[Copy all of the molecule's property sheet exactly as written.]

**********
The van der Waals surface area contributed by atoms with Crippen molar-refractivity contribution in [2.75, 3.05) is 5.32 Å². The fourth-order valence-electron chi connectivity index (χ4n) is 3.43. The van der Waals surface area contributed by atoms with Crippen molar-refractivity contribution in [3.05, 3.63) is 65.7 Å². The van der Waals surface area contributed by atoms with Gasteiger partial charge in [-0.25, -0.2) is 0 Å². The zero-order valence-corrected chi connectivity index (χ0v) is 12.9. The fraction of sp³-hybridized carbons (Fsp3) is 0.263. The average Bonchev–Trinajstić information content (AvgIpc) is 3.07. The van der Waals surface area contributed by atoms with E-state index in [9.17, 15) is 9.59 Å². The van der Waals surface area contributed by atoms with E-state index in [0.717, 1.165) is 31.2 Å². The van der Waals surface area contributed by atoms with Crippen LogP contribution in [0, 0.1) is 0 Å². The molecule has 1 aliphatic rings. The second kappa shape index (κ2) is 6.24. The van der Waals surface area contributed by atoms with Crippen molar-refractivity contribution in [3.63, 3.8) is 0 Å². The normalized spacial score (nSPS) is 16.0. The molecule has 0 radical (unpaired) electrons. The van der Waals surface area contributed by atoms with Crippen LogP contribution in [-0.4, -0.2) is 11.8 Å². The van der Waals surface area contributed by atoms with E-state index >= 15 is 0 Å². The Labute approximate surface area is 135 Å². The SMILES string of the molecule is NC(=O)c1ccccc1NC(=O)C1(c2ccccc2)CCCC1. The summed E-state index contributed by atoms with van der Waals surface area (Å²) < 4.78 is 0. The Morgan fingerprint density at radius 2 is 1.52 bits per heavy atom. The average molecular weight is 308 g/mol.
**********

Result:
The van der Waals surface area contributed by atoms with Crippen molar-refractivity contribution in [2.75, 3.05) is 5.32 Å². The fourth-order valence-electron chi connectivity index (χ4n) is 3.43. The van der Waals surface area contributed by atoms with Crippen molar-refractivity contribution in [3.05, 3.63) is 65.7 Å². The van der Waals surface area contributed by atoms with Gasteiger partial charge in [-0.25, -0.2) is 0 Å². The zero-order valence-corrected chi connectivity index (χ0v) is 12.9. The fraction of sp³-hybridized carbons (Fsp3) is 0.263. The average Bonchev–Trinajstić information content (AvgIpc) is 3.07. The van der Waals surface area contributed by atoms with E-state index in [9.17, 15) is 9.59 Å². The van der Waals surface area contributed by atoms with E-state index in [0.717, 1.165) is 31.2 Å². The van der Waals surface area contributed by atoms with Crippen LogP contribution in [0, 0.1) is 0 Å². The molecule has 1 aliphatic rings. The second kappa shape index (κ2) is 6.24. The van der Waals surface area contributed by atoms with Crippen molar-refractivity contribution in [3.63, 3.8) is 0 Å². The normalized spacial score (nSPS) is 16.0. The molecule has 0 radical (unpaired) electrons. The van der Waals surface area contributed by atoms with Crippen LogP contribution in [-0.4, -0.2) is 11.8 Å². The van der Waals surface area contributed by atoms with E-state index >= 15 is 0 Å². The Labute approximate surface area is 135 Å². The SMILES string of the molecule is NC(=O)c1ccccc1NC(=O)C1(c2ccccc2)CCCC1. The summed E-state index contributed by atoms with van der Waals surface area (Å²) < 4.78 is 0. The Morgan fingerprint density at radius 2 is 1.52 bits per heavy atom. The average molecular weight is 308 g/mol.